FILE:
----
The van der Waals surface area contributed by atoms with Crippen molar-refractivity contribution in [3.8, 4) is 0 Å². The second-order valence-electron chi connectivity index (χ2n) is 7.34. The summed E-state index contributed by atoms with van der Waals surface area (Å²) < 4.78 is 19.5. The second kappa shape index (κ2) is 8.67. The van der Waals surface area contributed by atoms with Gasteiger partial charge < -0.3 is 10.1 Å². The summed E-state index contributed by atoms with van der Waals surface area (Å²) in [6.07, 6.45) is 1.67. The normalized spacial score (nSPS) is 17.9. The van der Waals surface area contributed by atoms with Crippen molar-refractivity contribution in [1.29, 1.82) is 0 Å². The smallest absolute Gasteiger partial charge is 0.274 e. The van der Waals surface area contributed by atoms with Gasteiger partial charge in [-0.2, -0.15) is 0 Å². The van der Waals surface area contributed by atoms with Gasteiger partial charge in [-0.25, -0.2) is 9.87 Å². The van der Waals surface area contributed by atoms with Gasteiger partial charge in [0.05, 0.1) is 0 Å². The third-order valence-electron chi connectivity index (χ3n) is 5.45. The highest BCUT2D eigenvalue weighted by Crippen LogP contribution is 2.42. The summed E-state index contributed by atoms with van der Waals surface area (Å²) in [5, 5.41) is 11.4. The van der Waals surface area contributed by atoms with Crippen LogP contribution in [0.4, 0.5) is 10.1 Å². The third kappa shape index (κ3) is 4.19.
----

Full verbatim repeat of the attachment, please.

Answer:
The van der Waals surface area contributed by atoms with Crippen molar-refractivity contribution in [3.8, 4) is 0 Å². The second-order valence-electron chi connectivity index (χ2n) is 7.34. The summed E-state index contributed by atoms with van der Waals surface area (Å²) < 4.78 is 19.5. The second kappa shape index (κ2) is 8.67. The van der Waals surface area contributed by atoms with Gasteiger partial charge < -0.3 is 10.1 Å². The summed E-state index contributed by atoms with van der Waals surface area (Å²) in [6.07, 6.45) is 1.67. The normalized spacial score (nSPS) is 17.9. The van der Waals surface area contributed by atoms with Crippen molar-refractivity contribution in [1.29, 1.82) is 0 Å². The smallest absolute Gasteiger partial charge is 0.274 e. The van der Waals surface area contributed by atoms with Gasteiger partial charge in [-0.2, -0.15) is 0 Å². The van der Waals surface area contributed by atoms with Gasteiger partial charge in [-0.25, -0.2) is 9.87 Å². The van der Waals surface area contributed by atoms with Gasteiger partial charge in [0.05, 0.1) is 0 Å². The third-order valence-electron chi connectivity index (χ3n) is 5.45. The highest BCUT2D eigenvalue weighted by Crippen LogP contribution is 2.42. The summed E-state index contributed by atoms with van der Waals surface area (Å²) in [5, 5.41) is 11.4. The van der Waals surface area contributed by atoms with Crippen LogP contribution in [0.4, 0.5) is 10.1 Å². The third kappa shape index (κ3) is 4.19.